Anyway, I had the chance to read Why We're Not Emergent (By Two Guys Who Should Be) this week. I had heard great things about this book, and they are all justified. This is one of the better books I have read in quite a while.

It's writ
Ethan Marstella
Sep 18, 2016 Ethan Marstella rated it it was ok
Although I agree with almost every critique, I didn't appreciate the tone of the writing. I also did't like that Kluck chose to call out a campus ministry by name for their students holding emergent views, when the organization thoroughly rejects the emergent movement. Denouncing an international missions organization for a few kids on one campus is terribly unprofessional.
Oct 25, 2011 Doug rated it really liked it
Shelves: theology
I have been using a fair few of Rob Bell's short DVD's -- in class devotions recently. I really like them. They raise some very good questions, and they are short and interesting. But a friend of mine questioned whether that was a good idea, considering the foundations of the emergent church movement - of which Bell is a part. I found this book really helpful in terms of understanding the issues which, it turns out, are quite significant. The two authors approach their subject matter gently, ass ...more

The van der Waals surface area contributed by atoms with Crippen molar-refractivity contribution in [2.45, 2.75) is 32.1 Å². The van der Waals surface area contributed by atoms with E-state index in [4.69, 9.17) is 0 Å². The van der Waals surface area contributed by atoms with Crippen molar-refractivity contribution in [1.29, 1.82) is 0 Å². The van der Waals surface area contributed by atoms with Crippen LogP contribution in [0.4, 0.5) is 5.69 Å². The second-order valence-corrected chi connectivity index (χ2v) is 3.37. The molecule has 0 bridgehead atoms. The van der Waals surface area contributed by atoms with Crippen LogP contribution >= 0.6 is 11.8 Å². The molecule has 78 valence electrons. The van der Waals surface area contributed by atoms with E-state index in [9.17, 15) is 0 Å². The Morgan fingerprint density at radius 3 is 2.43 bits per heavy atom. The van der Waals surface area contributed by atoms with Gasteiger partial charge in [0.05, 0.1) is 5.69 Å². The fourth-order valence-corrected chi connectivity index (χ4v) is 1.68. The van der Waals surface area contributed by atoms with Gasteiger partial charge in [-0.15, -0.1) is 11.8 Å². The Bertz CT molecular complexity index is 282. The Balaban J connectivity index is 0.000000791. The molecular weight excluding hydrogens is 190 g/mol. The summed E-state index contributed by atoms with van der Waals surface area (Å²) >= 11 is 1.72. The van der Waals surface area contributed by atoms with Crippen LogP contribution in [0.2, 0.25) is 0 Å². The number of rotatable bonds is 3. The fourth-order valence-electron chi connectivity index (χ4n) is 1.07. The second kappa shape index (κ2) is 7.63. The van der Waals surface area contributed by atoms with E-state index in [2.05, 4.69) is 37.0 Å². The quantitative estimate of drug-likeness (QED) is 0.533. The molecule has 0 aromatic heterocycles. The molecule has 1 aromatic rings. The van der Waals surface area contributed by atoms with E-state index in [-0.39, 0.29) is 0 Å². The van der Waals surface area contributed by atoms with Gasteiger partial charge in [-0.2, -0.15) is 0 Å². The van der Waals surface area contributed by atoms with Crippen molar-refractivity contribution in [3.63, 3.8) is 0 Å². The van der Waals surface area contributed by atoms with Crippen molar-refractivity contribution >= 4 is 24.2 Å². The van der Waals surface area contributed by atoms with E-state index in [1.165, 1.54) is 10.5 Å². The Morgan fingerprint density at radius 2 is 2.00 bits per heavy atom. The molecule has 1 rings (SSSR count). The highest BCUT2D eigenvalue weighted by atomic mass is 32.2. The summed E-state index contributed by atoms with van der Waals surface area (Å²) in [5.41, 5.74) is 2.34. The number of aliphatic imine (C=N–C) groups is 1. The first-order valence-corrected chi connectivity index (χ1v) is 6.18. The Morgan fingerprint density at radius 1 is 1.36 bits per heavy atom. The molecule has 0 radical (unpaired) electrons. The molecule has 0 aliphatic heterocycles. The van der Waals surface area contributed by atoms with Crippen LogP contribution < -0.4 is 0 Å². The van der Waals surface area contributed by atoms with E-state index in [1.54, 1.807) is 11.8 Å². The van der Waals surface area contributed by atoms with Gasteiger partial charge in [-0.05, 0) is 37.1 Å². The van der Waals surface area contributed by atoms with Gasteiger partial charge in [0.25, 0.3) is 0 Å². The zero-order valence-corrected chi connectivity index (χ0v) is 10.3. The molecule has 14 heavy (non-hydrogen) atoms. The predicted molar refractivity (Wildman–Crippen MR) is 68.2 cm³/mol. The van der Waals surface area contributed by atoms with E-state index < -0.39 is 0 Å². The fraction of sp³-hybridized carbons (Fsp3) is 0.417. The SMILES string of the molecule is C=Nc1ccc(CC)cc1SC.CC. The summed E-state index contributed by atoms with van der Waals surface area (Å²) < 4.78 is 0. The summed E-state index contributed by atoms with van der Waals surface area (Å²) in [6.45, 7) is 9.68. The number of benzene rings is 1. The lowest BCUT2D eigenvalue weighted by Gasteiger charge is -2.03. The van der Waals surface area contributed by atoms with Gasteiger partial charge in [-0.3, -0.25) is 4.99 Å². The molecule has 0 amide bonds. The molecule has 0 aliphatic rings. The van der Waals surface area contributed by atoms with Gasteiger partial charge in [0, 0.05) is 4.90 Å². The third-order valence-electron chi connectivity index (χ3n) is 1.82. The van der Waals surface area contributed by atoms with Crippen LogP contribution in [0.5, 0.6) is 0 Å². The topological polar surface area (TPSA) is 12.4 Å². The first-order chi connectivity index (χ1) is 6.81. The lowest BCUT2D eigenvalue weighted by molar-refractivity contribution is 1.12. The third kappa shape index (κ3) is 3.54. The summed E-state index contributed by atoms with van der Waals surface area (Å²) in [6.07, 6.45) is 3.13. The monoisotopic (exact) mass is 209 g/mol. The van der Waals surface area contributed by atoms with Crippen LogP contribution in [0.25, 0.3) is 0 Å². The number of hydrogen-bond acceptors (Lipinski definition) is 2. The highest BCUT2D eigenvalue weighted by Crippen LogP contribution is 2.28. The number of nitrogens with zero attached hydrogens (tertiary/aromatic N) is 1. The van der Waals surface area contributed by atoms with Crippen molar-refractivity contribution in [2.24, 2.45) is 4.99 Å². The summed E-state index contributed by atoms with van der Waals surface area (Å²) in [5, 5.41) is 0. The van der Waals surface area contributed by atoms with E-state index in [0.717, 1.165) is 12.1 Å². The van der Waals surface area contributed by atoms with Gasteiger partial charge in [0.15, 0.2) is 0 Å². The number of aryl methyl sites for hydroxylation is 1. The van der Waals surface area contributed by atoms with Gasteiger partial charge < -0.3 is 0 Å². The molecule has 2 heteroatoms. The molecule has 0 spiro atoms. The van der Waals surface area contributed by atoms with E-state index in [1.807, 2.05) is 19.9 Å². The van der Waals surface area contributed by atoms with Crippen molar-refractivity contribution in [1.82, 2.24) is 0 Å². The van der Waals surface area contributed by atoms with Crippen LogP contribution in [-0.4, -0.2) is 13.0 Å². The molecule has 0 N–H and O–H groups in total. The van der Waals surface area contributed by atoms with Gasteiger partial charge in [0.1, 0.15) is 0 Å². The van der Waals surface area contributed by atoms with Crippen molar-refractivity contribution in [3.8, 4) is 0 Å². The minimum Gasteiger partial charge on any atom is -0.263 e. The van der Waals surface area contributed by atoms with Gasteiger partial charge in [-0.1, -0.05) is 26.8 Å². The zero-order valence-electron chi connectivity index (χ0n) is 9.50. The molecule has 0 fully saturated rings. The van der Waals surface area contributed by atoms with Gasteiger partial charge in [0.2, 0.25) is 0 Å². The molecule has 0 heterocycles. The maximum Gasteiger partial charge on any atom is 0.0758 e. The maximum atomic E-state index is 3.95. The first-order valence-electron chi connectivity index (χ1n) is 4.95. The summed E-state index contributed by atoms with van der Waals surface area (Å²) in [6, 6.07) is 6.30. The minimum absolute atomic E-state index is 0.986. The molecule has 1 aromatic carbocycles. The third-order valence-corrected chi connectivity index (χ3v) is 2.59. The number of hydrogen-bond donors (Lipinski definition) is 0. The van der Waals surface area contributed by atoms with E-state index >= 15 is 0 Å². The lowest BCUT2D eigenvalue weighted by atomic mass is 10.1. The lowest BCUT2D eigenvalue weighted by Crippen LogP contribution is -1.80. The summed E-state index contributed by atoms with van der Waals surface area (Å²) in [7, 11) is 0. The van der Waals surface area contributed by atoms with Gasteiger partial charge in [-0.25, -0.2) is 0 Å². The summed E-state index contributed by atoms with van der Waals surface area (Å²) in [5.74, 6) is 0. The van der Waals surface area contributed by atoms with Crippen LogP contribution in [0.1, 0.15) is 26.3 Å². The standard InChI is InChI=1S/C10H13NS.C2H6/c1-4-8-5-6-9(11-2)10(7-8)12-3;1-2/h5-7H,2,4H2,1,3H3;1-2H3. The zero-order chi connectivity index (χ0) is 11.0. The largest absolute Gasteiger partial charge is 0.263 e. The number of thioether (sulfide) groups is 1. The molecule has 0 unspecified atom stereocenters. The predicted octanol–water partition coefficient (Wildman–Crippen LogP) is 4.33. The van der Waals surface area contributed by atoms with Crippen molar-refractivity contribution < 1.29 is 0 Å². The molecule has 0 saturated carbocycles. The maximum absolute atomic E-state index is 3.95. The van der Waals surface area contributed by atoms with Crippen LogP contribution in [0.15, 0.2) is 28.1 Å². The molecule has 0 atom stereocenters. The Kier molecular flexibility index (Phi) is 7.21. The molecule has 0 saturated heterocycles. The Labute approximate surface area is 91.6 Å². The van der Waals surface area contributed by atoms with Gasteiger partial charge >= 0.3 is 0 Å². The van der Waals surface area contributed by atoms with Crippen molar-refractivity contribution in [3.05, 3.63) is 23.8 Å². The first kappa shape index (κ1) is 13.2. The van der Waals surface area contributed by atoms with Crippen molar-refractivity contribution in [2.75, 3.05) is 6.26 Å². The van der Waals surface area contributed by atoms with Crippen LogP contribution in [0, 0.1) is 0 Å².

Nov 13, 2008 Timblack1 is currently reading it
About Why We're Not Emergent (by two guys who should be)...I can't wait for the last chapter - "Why I Don't Want A Cool Pastor," because it will probably help me finally understand that not being cool for so long is actually what Calvin always wanted for my life.

More seriously, this book is reassuring me that it's cool to like all the things that young adults like today and be a conservative Reformed and Presbyterian Christian. Calvin is still all right with me. Besides confirming me in my preju
Feb 25, 2013 Bob rated it really liked it
So just what is the problem with the emerging church? The authors point out some of the problems with the thinking that the journey is more about experience (and more important) than the destination. They argue that humility is not the same thing as uncertainty. They argue for the value of propositions, which are not a modern phenomenon. They gently poke fun at emergent speak. They present some of their problems with the notion, "Give me Jesus, not doctrine," and the emphasis on orthopraxy at th ...more
Jul 23, 2011 Kurt rated it really liked it